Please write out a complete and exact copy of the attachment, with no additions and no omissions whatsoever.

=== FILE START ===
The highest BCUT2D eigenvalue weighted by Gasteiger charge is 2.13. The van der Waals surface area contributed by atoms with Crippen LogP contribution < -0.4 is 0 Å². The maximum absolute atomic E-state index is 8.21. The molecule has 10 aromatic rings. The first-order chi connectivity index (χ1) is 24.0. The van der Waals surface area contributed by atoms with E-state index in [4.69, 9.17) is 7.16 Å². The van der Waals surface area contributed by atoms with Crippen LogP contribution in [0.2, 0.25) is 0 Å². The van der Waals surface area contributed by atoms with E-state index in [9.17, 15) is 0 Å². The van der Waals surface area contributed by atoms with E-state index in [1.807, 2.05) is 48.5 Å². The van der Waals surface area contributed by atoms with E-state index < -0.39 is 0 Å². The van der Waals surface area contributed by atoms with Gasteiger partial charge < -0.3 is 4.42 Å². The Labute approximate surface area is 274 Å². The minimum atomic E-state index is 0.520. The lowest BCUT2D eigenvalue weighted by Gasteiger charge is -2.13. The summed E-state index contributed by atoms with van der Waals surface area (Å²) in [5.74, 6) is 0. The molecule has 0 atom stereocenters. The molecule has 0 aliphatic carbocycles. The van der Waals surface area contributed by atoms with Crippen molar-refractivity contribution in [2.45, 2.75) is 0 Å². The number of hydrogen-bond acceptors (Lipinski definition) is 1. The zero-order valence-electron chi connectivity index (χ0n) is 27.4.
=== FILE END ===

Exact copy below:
The highest BCUT2D eigenvalue weighted by Gasteiger charge is 2.13. The van der Waals surface area contributed by atoms with Crippen LogP contribution < -0.4 is 0 Å². The maximum absolute atomic E-state index is 8.21. The molecule has 10 aromatic rings. The first-order chi connectivity index (χ1) is 24.0. The van der Waals surface area contributed by atoms with E-state index in [4.69, 9.17) is 7.16 Å². The van der Waals surface area contributed by atoms with Crippen LogP contribution in [0.2, 0.25) is 0 Å². The van der Waals surface area contributed by atoms with E-state index in [9.17, 15) is 0 Å². The van der Waals surface area contributed by atoms with E-state index in [1.807, 2.05) is 48.5 Å². The van der Waals surface area contributed by atoms with E-state index < -0.39 is 0 Å². The van der Waals surface area contributed by atoms with Gasteiger partial charge < -0.3 is 4.42 Å². The Labute approximate surface area is 274 Å². The minimum atomic E-state index is 0.520. The lowest BCUT2D eigenvalue weighted by Gasteiger charge is -2.13. The summed E-state index contributed by atoms with van der Waals surface area (Å²) in [5.74, 6) is 0. The molecule has 0 atom stereocenters. The molecule has 0 aliphatic carbocycles. The van der Waals surface area contributed by atoms with Crippen molar-refractivity contribution in [2.45, 2.75) is 0 Å². The number of hydrogen-bond acceptors (Lipinski definition) is 1. The zero-order valence-electron chi connectivity index (χ0n) is 27.4.